100th Birthday: Ines Mandl

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  • Author: ChemViews
  • Published Date: 19 April 2017
  • Copyright: Wiley-VCH Verlag GmbH & Co. KGaA, Weinheim
thumbnail image: 100th Birthday: Ines Mandl

Ines Mandl, née Hochmuth, was born in Vienna, Austria, on April 19, 1917. Her family fled Austria after the annexation by Germany, first to England, then to Ireland. She studied chemistry at the National University of Ireland in Cork. In 1954, she emigrated to the United States, where she continued her studies at the Polytechnic Institute of Brooklyn (today: New York University Tandon School of Engineering, NY, USA). She received her Ph.D. there in 1949 for work on the photochemistry of proteins, peptides, and amino acids.


From 1949 until her retirement in 1986, Ines Mandl worked at Columbia University, New York, NY, USA, first as a Research Associate, from 1956 to 1973 as Assistant Professor, from 1973 to 1976 as Associate Professor, and from 1976 to 1986 as Professor. Here, she was the first researcher to isolate the enzyme collagenase from the bacterium Clostridium histolyticum.


Collagenase (pictured above) breaks the peptide bonds in collagen, a structural protein in connective tissue. The enzyme can be used to treat burn wounds, bed sores, herniated discs, and some connective tissue diseases, such as Dupuytren's contracture, in which an excess of collagen causes permanently clenched fingers. Her later research included work on elastin and elastase and on the role of elastin in pulmonary emphysema.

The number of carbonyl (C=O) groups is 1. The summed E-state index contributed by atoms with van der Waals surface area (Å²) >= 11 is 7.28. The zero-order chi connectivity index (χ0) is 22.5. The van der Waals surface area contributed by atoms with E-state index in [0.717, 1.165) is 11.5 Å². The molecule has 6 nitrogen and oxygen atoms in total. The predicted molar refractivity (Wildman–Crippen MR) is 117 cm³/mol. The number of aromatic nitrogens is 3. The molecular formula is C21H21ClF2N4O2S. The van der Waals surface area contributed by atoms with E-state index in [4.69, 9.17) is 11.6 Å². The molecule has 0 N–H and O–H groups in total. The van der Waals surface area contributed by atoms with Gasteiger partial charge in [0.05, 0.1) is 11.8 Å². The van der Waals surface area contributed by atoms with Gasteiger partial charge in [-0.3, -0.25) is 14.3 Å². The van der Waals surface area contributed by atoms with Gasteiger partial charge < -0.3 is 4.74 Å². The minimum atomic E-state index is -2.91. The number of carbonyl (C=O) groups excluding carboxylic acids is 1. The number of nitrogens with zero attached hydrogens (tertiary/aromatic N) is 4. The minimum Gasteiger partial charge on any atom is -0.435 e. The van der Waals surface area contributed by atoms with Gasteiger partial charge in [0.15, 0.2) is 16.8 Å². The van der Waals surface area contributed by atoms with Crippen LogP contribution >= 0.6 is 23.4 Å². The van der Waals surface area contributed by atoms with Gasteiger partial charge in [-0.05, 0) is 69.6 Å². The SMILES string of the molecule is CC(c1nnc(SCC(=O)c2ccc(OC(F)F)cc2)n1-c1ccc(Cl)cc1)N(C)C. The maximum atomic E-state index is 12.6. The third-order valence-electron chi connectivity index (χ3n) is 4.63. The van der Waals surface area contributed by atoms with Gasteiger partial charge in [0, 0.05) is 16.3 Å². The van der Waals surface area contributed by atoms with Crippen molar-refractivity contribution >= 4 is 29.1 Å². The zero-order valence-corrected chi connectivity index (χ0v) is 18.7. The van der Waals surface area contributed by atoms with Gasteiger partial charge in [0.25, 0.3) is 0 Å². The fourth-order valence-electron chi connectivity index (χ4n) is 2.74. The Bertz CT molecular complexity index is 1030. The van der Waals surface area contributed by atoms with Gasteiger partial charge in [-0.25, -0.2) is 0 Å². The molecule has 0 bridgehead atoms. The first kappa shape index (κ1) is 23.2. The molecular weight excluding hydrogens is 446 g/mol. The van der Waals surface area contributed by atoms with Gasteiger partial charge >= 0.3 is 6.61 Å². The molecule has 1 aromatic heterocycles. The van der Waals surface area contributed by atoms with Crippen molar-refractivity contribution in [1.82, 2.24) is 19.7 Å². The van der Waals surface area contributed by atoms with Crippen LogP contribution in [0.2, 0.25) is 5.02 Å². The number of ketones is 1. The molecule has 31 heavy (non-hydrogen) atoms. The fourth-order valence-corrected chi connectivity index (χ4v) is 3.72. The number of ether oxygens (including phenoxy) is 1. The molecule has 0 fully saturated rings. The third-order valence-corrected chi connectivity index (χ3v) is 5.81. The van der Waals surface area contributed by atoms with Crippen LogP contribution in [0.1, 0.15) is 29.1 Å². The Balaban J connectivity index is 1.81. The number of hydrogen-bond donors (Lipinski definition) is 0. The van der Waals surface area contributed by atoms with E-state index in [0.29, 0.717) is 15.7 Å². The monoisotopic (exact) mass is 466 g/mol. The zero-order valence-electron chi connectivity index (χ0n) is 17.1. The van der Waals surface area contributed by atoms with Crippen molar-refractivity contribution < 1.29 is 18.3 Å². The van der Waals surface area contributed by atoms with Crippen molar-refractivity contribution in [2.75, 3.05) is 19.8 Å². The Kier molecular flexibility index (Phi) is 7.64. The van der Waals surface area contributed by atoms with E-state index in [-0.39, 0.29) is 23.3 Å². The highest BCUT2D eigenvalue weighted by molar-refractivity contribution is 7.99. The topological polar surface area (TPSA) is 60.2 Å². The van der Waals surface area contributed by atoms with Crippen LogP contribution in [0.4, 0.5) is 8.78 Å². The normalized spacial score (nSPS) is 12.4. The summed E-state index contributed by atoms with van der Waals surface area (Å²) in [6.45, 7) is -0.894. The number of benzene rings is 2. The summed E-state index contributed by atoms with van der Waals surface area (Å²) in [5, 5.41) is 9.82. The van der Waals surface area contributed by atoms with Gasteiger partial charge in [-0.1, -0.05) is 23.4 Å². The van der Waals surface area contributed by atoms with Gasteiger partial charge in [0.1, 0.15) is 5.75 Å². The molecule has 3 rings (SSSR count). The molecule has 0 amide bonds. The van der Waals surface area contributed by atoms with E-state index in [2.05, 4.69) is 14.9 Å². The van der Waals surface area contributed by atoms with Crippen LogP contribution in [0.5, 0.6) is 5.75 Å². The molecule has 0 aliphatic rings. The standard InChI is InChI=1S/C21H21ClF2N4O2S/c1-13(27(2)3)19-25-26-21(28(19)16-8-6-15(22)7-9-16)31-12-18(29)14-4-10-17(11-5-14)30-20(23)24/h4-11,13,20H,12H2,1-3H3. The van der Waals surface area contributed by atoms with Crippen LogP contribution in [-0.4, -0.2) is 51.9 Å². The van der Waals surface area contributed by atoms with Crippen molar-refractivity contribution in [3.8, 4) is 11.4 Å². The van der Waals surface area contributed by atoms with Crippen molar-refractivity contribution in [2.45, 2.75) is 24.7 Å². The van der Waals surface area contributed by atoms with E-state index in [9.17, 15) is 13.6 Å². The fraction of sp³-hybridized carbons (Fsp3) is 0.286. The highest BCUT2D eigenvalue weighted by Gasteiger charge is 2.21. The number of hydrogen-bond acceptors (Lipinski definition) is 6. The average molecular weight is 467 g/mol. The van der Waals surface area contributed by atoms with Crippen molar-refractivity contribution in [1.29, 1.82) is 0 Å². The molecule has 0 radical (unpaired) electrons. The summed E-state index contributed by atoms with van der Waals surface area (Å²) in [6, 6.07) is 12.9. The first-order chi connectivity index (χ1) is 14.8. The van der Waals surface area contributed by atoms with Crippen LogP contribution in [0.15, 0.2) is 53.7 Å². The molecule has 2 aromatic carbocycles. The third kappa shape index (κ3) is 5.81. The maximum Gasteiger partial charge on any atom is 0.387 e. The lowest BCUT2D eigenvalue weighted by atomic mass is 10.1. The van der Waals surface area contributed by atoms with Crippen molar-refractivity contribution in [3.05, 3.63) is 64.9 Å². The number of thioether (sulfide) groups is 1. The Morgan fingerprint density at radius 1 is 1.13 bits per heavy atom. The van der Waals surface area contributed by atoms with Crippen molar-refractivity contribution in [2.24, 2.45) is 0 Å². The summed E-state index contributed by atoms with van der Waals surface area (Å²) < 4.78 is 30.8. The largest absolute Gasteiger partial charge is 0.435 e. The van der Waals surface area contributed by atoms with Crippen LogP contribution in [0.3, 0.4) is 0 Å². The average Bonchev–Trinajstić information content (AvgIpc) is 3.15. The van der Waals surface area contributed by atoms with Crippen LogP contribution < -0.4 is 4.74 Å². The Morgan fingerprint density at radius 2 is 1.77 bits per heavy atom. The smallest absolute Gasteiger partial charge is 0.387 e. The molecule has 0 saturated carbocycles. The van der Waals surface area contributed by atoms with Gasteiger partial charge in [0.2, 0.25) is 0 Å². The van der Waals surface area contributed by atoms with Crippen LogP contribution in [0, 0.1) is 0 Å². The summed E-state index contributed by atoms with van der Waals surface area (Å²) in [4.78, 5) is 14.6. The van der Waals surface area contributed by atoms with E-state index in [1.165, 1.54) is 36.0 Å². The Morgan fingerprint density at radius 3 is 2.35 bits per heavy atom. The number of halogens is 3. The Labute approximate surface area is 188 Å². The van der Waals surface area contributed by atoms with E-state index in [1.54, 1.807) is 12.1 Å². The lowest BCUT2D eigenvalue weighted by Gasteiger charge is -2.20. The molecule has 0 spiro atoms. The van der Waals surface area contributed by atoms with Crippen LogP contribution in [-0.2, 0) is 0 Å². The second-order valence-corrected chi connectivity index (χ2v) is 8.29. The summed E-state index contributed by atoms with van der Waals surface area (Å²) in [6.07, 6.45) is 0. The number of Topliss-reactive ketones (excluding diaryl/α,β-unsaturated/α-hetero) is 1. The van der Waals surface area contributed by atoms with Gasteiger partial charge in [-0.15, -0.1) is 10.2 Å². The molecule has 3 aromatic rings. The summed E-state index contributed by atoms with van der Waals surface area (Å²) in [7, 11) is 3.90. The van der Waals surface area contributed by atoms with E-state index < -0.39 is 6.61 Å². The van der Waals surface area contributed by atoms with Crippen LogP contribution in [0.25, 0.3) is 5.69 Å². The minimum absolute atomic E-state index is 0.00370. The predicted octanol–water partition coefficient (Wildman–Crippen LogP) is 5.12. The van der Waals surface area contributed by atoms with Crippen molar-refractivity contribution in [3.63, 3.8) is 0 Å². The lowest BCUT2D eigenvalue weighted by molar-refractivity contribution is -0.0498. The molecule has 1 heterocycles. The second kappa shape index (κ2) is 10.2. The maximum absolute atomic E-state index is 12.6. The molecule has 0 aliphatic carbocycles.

Ines Mandl founded the journal Connective Tissue Research in 1970. Among other honors, she received the Carl Neuberg Medal from the American Society of European Chemists and Pharmacists in 1977, the Garvan Medal from the American Chemical Society (ACS) in 1983, the Austrian Cross of Honour for Science and Art, First Class, and an honorary doctorate from the University of Bordeaux, France. She was a Fellow of the New York Academy of Science and created the Ines Mandl Research Foundation (IMRF), which promotes and supports research in connective tissue diseases. Ines Mandl died on August 5, 2016.


Ines Mandl is the answer to Guess the Chemist (64).


Sources


Selected Publications by Ines Mandl

 

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